Ganesh Chaturthi: toxic immersion

Published: Monday 23 September 2013


The 10-day Ganesh Chaturthi festival that ended this week has once again brought to limelight the environmental hazards of immersing idols of gods and goddesses in our lakes and rivers as authorities do little to check the problem
Author: Aparna Pallavi
Every year in Maharashtra, an estimated 150 million Ganesh idols are immersed in lakes, rivers and the sea during the 10-day Ganesh Chaturthi festival. A bulk of these idols are made of non-biodegradable plaster of Paris (PoP) and painted with toxic chemical colours, which endanger aquatic life. Studies by the Central Pollution Control Board (CPCB) and scientists show a sharp rise in content of heavy metals like lead, mercury and cadmium in waterbodies following idol immersions during Ganesh Chaturthi and Durga Puja festivals. Acidity and biological oxygen demand of water are also found to rise sharply.
Sale of clay idols is on the rise, but switching completely to clay is not easy
Author: Aparna Pallavi
Subhash Salvi picks up an ornate arm from a carefully stacked pile and proceeds to shave off the extra clay with great dexterity. He is an artisan in a workshop in Pen tehsil in Maharashtra’s Pune district. “An expert craftsman can make about 12 clay idols measuring 14 to 18 inches in a day,” he says, as his practiced hands work at attaching the arm to the idol on his revolving table. “I earn about Rs 60 for every idol this size.”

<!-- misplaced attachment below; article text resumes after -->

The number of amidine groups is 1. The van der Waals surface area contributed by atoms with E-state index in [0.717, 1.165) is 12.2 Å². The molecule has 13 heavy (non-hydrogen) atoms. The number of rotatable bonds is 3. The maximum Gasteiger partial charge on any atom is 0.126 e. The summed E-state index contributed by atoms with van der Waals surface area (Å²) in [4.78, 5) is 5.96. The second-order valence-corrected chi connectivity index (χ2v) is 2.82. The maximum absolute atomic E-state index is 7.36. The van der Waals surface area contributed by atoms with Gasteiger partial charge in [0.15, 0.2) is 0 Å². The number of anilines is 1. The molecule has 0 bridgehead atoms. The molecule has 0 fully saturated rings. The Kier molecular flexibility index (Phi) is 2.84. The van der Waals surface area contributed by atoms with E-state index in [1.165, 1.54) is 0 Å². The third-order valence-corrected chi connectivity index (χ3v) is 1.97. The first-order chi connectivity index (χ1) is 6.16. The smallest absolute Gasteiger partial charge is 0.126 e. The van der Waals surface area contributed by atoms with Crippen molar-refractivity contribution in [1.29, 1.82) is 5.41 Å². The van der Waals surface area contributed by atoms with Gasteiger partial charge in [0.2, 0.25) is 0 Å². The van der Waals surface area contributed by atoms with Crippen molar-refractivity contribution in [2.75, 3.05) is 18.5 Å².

Artisan groups say PoP is made from naturally occurring substance and does not the affect the environment; activists say its impact is long-term
Author: Aparna Pallavi
There have been efforts to ban sale of plaster of Paris (PoP) idols for Ganesh Chaturthi festival in the past, but these have proved futile. The biggest hurdle in implementing such a ban is the fact that there is no definitive and comprehensive scientific study on the impact of PoP on the environment. Studies on the impact of idol immersions carried out in places like Bhopal, Jabalpur and Bengaluru show several significant impacts like steep rise in concentration of heavy metals, dissolved solids, and acid content, and a drop in dissolved oxygen.
Courts fail to give clear-cut answers
Author: Aparna Pallav
Which agency is equipped to ban substances harmful to the environment? A look at the history of the legal initiatives in this direction shows there are no clear answers. In July this year, Nagpur city’s three-year long effort to ban idols made of plaster of Paris (PoP) within city limits fizzled out when associations took the plea that under Article 19(1)(g) of the Indian Constitution, a civic body is not empowered to ban any kind of trade and that only the state and Central governments are empowered to do so.
State’s carrot and stick policy makes ban effective
Author: Aparna Pallav
Goa is the only state in the country where a total ban on PoP idols has not met with a hostile reaction from the artisan community. The ban, imposed by the state&ls’s Department of Science, Technology and Environment under Section 15 of the Environment Protection Act 1986, bans the manufacture, stocking, transport, display and sale of PoP idols, and has penal provisions. Offenders also stand to face cancellation of licences for their establishments. The ban is renewable annually and has been in force for five years now.



Subscribe to Daily Newsletter :

Comments are moderated and will be published only after the site moderator’s approval. Please use a genuine email ID and provide your name. Selected comments may also be used in the ‘Letters’ section of the Down To Earth print edition.